In his fourth season on NBC's "Saturday Night Live," comedian Kenan Thompson has also been doing double duty at Nickelodeon. He provides the voice for Rocky Rhodes, a cool skater kid, in the new half-hour animated series "The Mighty B!," which debuted last month. Created by "SNL's" Amy Poehler, it's on Saturdays at 10:30 a.m. Poehler does the voice for the main character, Bessie Higgenbottom. Thompson got his start on Nickelodeon before getting into movies and "SNL."
Q: So you're getting back to your Nickelodeon roots with "The Mighty B!"
A: Yeah, I mean, my Nickelodeon roots were like live television, but it's always nice to come back and work with Nickelodeon even if it's a cartoon, you know? It's kind of more fun this way 'cause cartoons are crazy fun. This is old-school traditional style, cartoon style, so I like that.
Q: When you're recording the voice for your character, are you doing it with other actors?
A: Sometimes, but I usually read my lines by myself. But other actors will be in the studio doing their thing as well. They won't necessarily be on the microphone next to me. I did read with Andy Richter one time, and that was fun. Amy Poehler is usually there because we are in New York when we do our recordings and stuff. So we let each other take our turns in the booth and stuff. It's fun.
Q: What kind of kid were you?
A: A younger brother I guess. My mother's baby child. I followed my brother wherever he went (we are four years apart), until he got to high school and was too cool for me. [Laughs.] I was like a regular kid, you know? A slight class clown. Not really.
Q: A lot of comedians have their start as class clowns.
A: I was not so much the class clown. I remember cracking a joke one time, but it was mostly to, like, try to get the attention of girls. Not necessarily to get in trouble.
Q: Do you feel a certain responsibility to be a role model?
A: Oh, definitely. Absolutely. I mean you have to take responsibility when you do things for kids. My entire career is basically family friendly, so I've had to pretty much watch everything I do.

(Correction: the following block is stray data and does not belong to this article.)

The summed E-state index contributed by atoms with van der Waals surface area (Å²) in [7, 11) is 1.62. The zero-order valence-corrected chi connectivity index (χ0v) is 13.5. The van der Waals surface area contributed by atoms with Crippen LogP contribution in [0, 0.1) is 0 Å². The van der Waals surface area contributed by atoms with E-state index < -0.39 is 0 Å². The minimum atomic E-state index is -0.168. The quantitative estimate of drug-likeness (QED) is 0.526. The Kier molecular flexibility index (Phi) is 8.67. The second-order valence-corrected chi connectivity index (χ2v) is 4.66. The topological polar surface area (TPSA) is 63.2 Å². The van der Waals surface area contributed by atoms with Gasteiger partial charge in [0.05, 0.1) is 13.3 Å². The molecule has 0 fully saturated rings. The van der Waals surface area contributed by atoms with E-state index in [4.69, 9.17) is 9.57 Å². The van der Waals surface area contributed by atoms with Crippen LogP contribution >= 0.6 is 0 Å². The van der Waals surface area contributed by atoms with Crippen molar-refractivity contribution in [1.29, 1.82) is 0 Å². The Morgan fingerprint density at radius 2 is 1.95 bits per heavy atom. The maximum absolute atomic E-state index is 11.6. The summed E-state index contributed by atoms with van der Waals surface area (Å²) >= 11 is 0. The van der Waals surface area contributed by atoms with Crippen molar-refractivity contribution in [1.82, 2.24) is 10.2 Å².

Q: There are those who complain that some of your portrayals on "SNL" are black stereotypes.
A: Well, I mean, there are a lot of stereotypes on the show, and it's not just black, but that's what comedy does. Comedy puts up a mirror to normal life and exaggerates a bit for the sake of a joke sometimes. You know what I mean? I don't think it's just black stereotypes necessarily. We exploit the stereotypes of everything. That's how we create characters. If stereotypes weren't true then we'd have nothing to go on.
Q: Does your family ever comment?
A: The only comment they ever give me is they enjoy the show and I should be doing more stuff. It's never like, "I didn't really appreciate that sketch," because it never comes from a malice beginning. We're just doing comedy here. We're not out to hurt people's feelings, even though people take it personally a lot of times, I know. That kind of comes with the territory. You can't really please everyone, it seems like.
Q: Do you like doing the female characters?
A: I think the bottom line that stems from that is that I want to be on the show at some point. It's really tough to create new black guy characters, especially in the post-Dave Chappelle days and post-Eddie Murphy and all those cats. Just to go down the show's history, they have done like almost every character there is to do. When I came to the show, I was, like, what's going to make me different from all those guys? The fact that I was pulling off all these ladies, it became a thing. I've done ladies since I was on Nickelodeon. It's a way for me to be funny and a way for me to be on the show at some point. So that's always kind of been my strategy.
Q: Are you recognized more in Los Angeles or in New York City?
A: I would say New York, because I don't really walk around much in L.A. I just drive around. If you catch me in traffic, then good for you. But in New York I like walk to work because it's a couple blocks, and in between those blocks I run into every garbageman and FedEx man. They really pay attention to what their kids are watching and they really comment and stuff like that.
Q: Do you like it?
A: Yeah, I mean, it's tough when people take things the wrong way or you get negative media attention. As long as it stays positive, it's cool.
Q: What about dating? Is it hard to know if they like you for you?
A: To be honest, at this point, I don't really care. [laughs]. I'm just looking for my Mariah Carey like my buddy Nick [Cannon]. Somebody that's super famous, who might support me. Who might be wondering if I'm with them because of who they are. That would be cool.
Patricia Sheridan can be reached at firstname.lastname@example.org or 412-263-2613.